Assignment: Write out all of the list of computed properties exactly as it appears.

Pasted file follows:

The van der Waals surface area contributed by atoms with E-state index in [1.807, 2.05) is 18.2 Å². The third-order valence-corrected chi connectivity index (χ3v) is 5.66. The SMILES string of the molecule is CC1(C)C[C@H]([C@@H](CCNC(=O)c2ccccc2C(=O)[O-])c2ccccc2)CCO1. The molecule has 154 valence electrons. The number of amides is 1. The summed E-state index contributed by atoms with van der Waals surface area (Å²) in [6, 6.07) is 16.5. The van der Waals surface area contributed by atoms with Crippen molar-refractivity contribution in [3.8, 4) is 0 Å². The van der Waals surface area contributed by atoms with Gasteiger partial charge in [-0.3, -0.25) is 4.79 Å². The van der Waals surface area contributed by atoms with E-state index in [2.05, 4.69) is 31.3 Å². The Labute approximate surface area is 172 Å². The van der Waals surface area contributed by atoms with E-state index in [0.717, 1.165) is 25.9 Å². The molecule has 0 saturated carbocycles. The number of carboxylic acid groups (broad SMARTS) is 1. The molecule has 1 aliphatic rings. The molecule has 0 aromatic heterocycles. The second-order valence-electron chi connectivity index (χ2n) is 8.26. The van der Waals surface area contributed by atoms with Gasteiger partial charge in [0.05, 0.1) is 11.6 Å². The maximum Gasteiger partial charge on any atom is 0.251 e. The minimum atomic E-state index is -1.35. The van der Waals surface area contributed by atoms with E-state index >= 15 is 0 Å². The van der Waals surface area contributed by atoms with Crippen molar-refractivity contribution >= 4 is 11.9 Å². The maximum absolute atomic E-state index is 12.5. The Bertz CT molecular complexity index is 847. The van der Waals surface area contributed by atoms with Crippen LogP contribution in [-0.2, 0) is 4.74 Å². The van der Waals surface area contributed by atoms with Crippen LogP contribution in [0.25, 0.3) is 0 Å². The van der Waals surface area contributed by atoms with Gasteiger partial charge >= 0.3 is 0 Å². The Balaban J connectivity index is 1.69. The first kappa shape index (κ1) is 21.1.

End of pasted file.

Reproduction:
The van der Waals surface area contributed by atoms with E-state index in [1.807, 2.05) is 18.2 Å². The third-order valence-corrected chi connectivity index (χ3v) is 5.66. The SMILES string of the molecule is CC1(C)C[C@H]([C@@H](CCNC(=O)c2ccccc2C(=O)[O-])c2ccccc2)CCO1. The molecule has 154 valence electrons. The number of amides is 1. The summed E-state index contributed by atoms with van der Waals surface area (Å²) in [6, 6.07) is 16.5. The van der Waals surface area contributed by atoms with Crippen molar-refractivity contribution in [3.8, 4) is 0 Å². The van der Waals surface area contributed by atoms with Gasteiger partial charge in [-0.3, -0.25) is 4.79 Å². The van der Waals surface area contributed by atoms with E-state index in [2.05, 4.69) is 31.3 Å². The Labute approximate surface area is 172 Å². The van der Waals surface area contributed by atoms with E-state index in [0.717, 1.165) is 25.9 Å². The molecule has 0 saturated carbocycles. The number of carboxylic acid groups (broad SMARTS) is 1. The molecule has 1 aliphatic rings. The molecule has 0 aromatic heterocycles. The second-order valence-electron chi connectivity index (χ2n) is 8.26. The van der Waals surface area contributed by atoms with Gasteiger partial charge in [0.05, 0.1) is 11.6 Å². The maximum Gasteiger partial charge on any atom is 0.251 e. The minimum atomic E-state index is -1.35. The van der Waals surface area contributed by atoms with E-state index >= 15 is 0 Å². The van der Waals surface area contributed by atoms with Crippen molar-refractivity contribution >= 4 is 11.9 Å². The maximum absolute atomic E-state index is 12.5. The Bertz CT molecular complexity index is 847. The van der Waals surface area contributed by atoms with Crippen LogP contribution in [-0.2, 0) is 4.74 Å². The van der Waals surface area contributed by atoms with Crippen LogP contribution in [0.25, 0.3) is 0 Å². The van der Waals surface area contributed by atoms with Gasteiger partial charge >= 0.3 is 0 Å². The Balaban J connectivity index is 1.69. The first kappa shape index (κ1) is 21.1.